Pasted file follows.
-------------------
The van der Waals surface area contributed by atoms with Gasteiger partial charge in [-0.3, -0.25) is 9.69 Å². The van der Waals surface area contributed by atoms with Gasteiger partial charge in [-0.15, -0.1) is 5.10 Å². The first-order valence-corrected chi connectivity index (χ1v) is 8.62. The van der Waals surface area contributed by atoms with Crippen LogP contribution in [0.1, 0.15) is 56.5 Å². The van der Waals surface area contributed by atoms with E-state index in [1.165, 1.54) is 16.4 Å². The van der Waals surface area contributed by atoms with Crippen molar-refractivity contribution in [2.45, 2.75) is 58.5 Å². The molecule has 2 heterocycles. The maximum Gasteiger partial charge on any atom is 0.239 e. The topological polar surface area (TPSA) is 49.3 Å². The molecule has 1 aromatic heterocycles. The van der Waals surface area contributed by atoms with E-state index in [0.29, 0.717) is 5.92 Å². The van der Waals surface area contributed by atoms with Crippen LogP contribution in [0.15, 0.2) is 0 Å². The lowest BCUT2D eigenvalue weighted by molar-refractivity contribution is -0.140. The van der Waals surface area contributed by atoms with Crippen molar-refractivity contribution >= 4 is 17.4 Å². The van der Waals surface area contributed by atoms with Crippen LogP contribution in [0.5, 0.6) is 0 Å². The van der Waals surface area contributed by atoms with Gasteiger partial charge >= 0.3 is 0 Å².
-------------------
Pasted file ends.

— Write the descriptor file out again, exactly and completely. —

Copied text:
The van der Waals surface area contributed by atoms with Gasteiger partial charge in [-0.3, -0.25) is 9.69 Å². The van der Waals surface area contributed by atoms with Gasteiger partial charge in [-0.15, -0.1) is 5.10 Å². The first-order valence-corrected chi connectivity index (χ1v) is 8.62. The van der Waals surface area contributed by atoms with Crippen LogP contribution in [0.1, 0.15) is 56.5 Å². The van der Waals surface area contributed by atoms with E-state index in [1.165, 1.54) is 16.4 Å². The van der Waals surface area contributed by atoms with Crippen molar-refractivity contribution in [2.45, 2.75) is 58.5 Å². The molecule has 2 heterocycles. The maximum Gasteiger partial charge on any atom is 0.239 e. The topological polar surface area (TPSA) is 49.3 Å². The molecule has 1 aromatic heterocycles. The van der Waals surface area contributed by atoms with E-state index in [0.29, 0.717) is 5.92 Å². The van der Waals surface area contributed by atoms with Crippen LogP contribution in [0.15, 0.2) is 0 Å². The lowest BCUT2D eigenvalue weighted by molar-refractivity contribution is -0.140. The van der Waals surface area contributed by atoms with Crippen molar-refractivity contribution >= 4 is 17.4 Å². The van der Waals surface area contributed by atoms with Crippen LogP contribution in [0.5, 0.6) is 0 Å². The van der Waals surface area contributed by atoms with Gasteiger partial charge >= 0.3 is 0 Å².